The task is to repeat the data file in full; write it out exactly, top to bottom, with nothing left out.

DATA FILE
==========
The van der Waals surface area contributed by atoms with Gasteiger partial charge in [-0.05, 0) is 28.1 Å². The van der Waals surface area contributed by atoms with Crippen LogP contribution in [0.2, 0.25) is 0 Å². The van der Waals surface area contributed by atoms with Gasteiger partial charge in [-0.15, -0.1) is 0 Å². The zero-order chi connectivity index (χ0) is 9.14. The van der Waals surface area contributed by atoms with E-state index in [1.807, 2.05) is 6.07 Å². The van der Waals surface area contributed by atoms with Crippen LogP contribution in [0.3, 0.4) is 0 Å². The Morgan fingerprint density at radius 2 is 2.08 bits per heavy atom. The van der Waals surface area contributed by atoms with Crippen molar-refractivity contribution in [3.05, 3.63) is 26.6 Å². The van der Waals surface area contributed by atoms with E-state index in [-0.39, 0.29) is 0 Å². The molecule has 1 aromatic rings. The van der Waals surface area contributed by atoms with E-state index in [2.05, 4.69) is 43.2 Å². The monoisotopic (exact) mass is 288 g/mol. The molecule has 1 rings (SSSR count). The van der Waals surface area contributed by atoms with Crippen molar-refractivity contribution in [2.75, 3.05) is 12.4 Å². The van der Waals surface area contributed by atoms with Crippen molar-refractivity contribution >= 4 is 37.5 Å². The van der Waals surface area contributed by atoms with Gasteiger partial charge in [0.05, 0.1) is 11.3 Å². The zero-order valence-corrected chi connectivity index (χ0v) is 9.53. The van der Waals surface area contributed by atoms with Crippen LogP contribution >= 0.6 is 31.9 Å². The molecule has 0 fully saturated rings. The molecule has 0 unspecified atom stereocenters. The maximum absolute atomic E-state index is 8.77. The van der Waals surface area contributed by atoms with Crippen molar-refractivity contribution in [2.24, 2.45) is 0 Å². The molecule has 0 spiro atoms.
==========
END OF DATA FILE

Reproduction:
The van der Waals surface area contributed by atoms with Gasteiger partial charge in [-0.05, 0) is 28.1 Å². The van der Waals surface area contributed by atoms with Crippen LogP contribution in [0.2, 0.25) is 0 Å². The van der Waals surface area contributed by atoms with Gasteiger partial charge in [-0.15, -0.1) is 0 Å². The zero-order chi connectivity index (χ0) is 9.14. The van der Waals surface area contributed by atoms with E-state index in [1.807, 2.05) is 6.07 Å². The van der Waals surface area contributed by atoms with Crippen LogP contribution in [0.3, 0.4) is 0 Å². The Morgan fingerprint density at radius 2 is 2.08 bits per heavy atom. The van der Waals surface area contributed by atoms with Crippen molar-refractivity contribution in [3.05, 3.63) is 26.6 Å². The van der Waals surface area contributed by atoms with E-state index in [-0.39, 0.29) is 0 Å². The molecule has 1 aromatic rings. The van der Waals surface area contributed by atoms with E-state index in [2.05, 4.69) is 43.2 Å². The monoisotopic (exact) mass is 288 g/mol. The molecule has 1 rings (SSSR count). The van der Waals surface area contributed by atoms with Crippen molar-refractivity contribution in [2.75, 3.05) is 12.4 Å². The van der Waals surface area contributed by atoms with Crippen molar-refractivity contribution >= 4 is 37.5 Å². The van der Waals surface area contributed by atoms with Gasteiger partial charge in [0.05, 0.1) is 11.3 Å². The zero-order valence-corrected chi connectivity index (χ0v) is 9.53. The van der Waals surface area contributed by atoms with Crippen LogP contribution >= 0.6 is 31.9 Å². The molecule has 0 fully saturated rings. The molecule has 0 unspecified atom stereocenters. The maximum absolute atomic E-state index is 8.77. The van der Waals surface area contributed by atoms with Crippen molar-refractivity contribution in [2.24, 2.45) is 0 Å². The molecule has 0 spiro atoms.